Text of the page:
There are many great books, but the top one for a long time for me has been Principle Centered Leadership by Stephen Covey. It not only reflects on the 7 habits of effective leaders but also reminds us that we as leaders are under a microscope, and how we behave and act in front of our teams will be reflected in how they behave and act. We have large organizations and we need to hold our principles close to assure our teams follow the cues and are constantly doing the right thing. You could say it is an in depth interpretation of the golden rule.
6. How do you build leadership capacity in a large enterprise?
First you must have the right operating model to assure your teams have access and time together. Then in the model you must constantly calibrate on performance. I don't just mean the metrics, but how the team engages and behaves. The how can be more important than the results. You can deliver the results as a team, but if it means stepping on others to get the results, your teams will be dysfunctional and the distrust will derail future performance.
7. What is one meaningful story that comes to mind from your time as a CEO or executive of a large enterprise so far?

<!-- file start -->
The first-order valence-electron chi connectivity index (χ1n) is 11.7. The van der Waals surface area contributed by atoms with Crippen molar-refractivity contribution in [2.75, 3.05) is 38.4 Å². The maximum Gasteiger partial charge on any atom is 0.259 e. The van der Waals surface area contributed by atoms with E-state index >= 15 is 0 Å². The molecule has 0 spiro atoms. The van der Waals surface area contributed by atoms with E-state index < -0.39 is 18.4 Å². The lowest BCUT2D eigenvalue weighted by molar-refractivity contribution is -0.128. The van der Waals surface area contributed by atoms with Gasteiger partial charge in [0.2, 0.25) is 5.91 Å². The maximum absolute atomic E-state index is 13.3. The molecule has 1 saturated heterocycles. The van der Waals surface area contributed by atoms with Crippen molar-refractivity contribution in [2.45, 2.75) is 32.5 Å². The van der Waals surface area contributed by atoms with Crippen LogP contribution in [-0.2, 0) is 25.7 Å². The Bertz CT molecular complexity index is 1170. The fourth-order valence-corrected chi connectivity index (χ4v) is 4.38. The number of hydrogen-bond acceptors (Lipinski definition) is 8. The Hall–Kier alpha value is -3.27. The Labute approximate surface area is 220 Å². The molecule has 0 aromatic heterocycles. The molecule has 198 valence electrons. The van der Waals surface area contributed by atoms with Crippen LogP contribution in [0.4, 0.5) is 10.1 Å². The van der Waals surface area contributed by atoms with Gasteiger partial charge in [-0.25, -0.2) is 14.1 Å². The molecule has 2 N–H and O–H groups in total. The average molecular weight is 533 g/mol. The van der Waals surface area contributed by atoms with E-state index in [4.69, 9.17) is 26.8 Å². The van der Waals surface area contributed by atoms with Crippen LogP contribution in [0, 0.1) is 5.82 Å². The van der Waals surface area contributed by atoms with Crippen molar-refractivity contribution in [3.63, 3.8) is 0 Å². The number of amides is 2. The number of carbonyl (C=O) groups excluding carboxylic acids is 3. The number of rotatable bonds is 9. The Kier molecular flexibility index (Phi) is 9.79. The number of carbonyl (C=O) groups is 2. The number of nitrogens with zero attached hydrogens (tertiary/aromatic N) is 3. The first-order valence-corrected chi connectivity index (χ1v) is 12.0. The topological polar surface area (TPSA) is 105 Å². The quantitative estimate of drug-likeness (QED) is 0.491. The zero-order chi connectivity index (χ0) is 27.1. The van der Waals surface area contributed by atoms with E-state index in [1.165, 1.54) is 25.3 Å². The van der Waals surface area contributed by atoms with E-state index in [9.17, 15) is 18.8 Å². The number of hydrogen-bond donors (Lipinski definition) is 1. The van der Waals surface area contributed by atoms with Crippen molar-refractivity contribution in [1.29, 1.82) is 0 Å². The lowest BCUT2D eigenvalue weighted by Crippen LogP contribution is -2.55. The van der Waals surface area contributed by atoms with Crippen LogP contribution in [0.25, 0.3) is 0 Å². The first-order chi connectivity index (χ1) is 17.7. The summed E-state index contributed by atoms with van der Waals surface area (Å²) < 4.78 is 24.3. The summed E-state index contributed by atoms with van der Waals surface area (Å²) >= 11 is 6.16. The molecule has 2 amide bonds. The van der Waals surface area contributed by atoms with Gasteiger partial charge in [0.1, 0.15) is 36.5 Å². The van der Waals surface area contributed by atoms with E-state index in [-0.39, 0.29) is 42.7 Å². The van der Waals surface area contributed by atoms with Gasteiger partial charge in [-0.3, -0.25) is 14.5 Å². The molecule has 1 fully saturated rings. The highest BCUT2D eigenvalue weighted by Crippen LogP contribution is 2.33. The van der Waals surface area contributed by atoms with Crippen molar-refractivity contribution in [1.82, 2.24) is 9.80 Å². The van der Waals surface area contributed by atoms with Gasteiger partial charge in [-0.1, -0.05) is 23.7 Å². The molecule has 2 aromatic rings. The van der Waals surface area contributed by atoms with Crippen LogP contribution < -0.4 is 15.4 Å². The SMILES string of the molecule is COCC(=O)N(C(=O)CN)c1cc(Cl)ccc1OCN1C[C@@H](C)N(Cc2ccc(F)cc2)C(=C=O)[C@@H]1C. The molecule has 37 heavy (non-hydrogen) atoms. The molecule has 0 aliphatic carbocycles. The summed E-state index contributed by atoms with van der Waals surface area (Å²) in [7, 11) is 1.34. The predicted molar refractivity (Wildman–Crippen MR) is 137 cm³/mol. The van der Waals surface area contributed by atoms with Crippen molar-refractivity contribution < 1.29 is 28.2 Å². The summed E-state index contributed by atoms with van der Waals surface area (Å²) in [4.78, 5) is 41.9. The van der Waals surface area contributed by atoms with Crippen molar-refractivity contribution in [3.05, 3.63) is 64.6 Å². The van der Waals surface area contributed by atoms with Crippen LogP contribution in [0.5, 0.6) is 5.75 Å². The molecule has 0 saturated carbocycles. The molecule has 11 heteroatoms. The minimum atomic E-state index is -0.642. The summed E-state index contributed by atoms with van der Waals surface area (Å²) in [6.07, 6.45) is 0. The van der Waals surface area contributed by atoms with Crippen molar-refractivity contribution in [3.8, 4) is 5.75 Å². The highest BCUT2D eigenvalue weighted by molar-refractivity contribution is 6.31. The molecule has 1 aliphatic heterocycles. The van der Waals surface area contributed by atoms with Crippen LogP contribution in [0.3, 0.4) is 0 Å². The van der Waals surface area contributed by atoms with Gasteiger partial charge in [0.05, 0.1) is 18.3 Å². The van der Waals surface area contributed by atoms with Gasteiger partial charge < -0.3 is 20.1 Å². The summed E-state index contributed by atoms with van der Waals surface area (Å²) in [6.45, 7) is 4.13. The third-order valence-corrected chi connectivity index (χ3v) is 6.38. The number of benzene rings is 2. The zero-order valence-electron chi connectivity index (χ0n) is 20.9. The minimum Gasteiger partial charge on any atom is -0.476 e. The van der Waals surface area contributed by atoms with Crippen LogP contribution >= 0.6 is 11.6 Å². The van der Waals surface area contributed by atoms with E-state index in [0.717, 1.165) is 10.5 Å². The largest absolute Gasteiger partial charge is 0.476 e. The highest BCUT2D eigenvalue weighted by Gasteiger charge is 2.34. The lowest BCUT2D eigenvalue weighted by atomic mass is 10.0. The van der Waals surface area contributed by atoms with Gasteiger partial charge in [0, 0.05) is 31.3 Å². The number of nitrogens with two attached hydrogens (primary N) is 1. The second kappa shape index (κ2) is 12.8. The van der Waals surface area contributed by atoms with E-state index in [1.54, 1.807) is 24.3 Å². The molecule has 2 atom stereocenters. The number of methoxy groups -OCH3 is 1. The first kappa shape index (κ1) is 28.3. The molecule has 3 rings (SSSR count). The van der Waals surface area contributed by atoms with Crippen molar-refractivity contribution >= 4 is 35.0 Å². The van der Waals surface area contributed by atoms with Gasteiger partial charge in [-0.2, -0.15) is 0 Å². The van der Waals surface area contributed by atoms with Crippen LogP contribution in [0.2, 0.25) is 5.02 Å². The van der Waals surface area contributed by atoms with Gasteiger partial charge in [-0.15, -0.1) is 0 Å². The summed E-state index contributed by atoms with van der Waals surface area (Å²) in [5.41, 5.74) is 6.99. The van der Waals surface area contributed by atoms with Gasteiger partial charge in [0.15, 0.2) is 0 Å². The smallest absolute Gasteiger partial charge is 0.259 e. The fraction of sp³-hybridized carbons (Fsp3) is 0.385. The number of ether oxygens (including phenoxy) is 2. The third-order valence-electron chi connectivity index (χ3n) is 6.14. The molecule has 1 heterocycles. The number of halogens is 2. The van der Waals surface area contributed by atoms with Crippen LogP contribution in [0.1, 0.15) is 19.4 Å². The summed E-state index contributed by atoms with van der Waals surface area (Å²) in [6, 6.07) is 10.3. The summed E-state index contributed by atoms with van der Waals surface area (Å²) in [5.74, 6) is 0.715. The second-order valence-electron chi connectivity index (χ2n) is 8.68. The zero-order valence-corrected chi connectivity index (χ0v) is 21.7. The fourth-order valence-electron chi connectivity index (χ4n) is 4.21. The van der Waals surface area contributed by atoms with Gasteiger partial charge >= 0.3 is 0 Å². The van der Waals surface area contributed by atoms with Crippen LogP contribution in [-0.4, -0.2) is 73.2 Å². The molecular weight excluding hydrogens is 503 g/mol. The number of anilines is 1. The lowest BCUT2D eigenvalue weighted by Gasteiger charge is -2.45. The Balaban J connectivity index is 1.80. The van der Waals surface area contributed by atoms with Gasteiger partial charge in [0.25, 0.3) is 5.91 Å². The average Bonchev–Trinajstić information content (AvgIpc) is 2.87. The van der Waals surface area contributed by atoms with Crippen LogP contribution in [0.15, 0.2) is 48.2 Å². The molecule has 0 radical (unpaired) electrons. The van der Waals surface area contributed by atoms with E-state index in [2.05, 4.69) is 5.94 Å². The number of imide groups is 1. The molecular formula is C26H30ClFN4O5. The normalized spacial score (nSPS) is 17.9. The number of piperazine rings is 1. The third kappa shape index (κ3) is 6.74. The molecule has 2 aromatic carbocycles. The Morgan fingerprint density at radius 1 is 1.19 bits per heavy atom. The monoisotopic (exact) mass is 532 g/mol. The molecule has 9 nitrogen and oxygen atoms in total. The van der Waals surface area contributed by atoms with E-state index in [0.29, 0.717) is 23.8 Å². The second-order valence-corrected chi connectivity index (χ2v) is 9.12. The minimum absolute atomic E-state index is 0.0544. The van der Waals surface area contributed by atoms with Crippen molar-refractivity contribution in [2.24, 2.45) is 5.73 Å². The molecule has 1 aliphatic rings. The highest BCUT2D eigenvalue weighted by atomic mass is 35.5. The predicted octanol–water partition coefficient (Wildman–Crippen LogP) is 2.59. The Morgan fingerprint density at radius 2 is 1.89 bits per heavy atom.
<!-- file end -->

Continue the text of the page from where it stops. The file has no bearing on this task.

When I was younger and first started my career in operations, I remember having a disagreement with a colleague of mine where he turned to me and said, "I have been doing it this way for 30 years" I turned back and said "Well then, you have been doing it wrong for 30 years". I look back in regret as to how I could have handled that situation better. But fast forwarding, I was meeting with a manager who worked for me (this manager was 15 years younger than me), and we were discussing how we did a process in my organization, and he gave me his thoughts on how I could do things better. For a moment I thought to myself, "I have been doing it this way for 30 years'', and then I realized what a younger me would have said back. You can learn from everyone and you need to be open to new ideas. Just because you have been successful doing something one way, doesn't mean there isn't a better approach.